OCD and Distraction

musical notesThis post originally appeared July 15, 2013….

I’ve previously written about my son’s stay at a world-renowned residential treatment program for obsessive-compulsive disorder. After being there for nine weeks, we felt it was time for Dan to come home and prepare to go back to college. He was reluctant to leave the program as well as the staff with whom he’d grown so close, and they encouraged him to stay. Dan kept saying to us, “If I go back to school, I won’t have time to concentrate on my OCD!” Even back then, this rationale made no sense to me. No time to concentrate on your OCD? Wouldn’t that be a good thing? While he was mainly referring to having time to work toward recovery, he also thought this recovery had to be the main focus of his life. My husband and I, on the other hand, believed he needed to get out of the treatment center and back to his life, as scary as that might be. He needed to interact with his friends, engross himself in his studies, reconnect with his family, resume old hobbies and explore new passions. In short, he needed to get back to living a full life, which would help distract him from his OCD.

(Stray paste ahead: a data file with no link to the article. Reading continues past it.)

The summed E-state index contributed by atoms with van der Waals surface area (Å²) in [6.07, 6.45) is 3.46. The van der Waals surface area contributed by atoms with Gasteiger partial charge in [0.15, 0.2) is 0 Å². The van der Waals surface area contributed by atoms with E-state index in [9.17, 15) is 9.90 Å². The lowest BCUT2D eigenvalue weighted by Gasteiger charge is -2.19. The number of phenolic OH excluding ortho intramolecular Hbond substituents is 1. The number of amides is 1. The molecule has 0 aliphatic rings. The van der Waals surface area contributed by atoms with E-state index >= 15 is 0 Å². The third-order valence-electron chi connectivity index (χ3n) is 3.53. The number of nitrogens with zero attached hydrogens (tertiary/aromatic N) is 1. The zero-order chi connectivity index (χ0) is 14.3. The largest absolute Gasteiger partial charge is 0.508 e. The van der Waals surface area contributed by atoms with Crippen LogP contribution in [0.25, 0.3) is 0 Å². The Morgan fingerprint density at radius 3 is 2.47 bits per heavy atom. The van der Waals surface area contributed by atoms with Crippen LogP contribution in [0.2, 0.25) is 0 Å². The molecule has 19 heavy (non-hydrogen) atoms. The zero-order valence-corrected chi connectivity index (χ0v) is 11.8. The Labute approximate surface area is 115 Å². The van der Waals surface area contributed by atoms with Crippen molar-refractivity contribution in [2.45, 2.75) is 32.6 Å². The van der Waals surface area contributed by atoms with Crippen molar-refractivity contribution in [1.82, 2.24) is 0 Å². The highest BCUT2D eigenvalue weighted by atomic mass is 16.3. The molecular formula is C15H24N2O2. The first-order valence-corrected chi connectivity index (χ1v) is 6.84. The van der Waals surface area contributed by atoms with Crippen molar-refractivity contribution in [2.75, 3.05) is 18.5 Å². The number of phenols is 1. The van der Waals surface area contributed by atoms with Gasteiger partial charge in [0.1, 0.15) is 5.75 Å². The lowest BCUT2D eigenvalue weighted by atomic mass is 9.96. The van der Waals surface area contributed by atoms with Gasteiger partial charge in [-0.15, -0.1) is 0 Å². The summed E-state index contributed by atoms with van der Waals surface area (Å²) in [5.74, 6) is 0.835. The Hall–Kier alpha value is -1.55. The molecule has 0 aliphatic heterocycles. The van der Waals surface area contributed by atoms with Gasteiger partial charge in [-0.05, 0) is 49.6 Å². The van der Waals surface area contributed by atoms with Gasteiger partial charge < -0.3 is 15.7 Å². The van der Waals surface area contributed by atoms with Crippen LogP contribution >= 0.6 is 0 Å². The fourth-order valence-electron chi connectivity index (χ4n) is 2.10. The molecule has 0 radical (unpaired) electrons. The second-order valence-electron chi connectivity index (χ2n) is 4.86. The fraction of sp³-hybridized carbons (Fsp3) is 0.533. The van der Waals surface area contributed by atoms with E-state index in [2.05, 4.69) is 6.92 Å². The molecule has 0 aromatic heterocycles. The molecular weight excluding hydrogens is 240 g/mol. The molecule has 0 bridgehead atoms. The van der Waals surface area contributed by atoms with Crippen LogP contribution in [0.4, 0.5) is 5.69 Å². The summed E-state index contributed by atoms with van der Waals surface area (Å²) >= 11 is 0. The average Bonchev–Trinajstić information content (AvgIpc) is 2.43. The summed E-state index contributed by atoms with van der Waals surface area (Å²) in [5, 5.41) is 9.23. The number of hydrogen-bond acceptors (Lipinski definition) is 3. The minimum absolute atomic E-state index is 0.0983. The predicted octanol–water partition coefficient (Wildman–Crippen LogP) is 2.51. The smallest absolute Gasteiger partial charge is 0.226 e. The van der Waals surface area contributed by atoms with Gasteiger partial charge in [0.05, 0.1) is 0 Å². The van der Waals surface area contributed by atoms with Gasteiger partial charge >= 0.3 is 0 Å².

In this context, I believe distractions are good. But are they always beneficial when dealing with OCD? I don’t think so. Distraction, like avoidance, might become a type of compulsion, a way to counteract the anxiety and fear stemming from an obsession. Indeed, many well-meaning people, including some therapists, encourage the use of distraction by saying things like, “Just think of something else.” For example, if you are dealing with a harm obsession, just switch your thoughts to cuddly kittens or puppies (oh, if only it were that easy to “switch our thoughts”), or perhaps distract yourself through an activity, like listening to your favorite music. Anything to get your mind off that tormenting obsession. Unfortunately, these distractions will offer only temporary relief, at best, and the obsessions will likely return, stronger than ever. Those who are familiar with Exposure and Response Prevention (ERP) Therapy will realize this use of distractions is counter-productive. What OCD sufferers really need to do is to not distract themselves from the anxiety, but to allow themselves to feel it, in all its intensity. In that way it is a true exposure.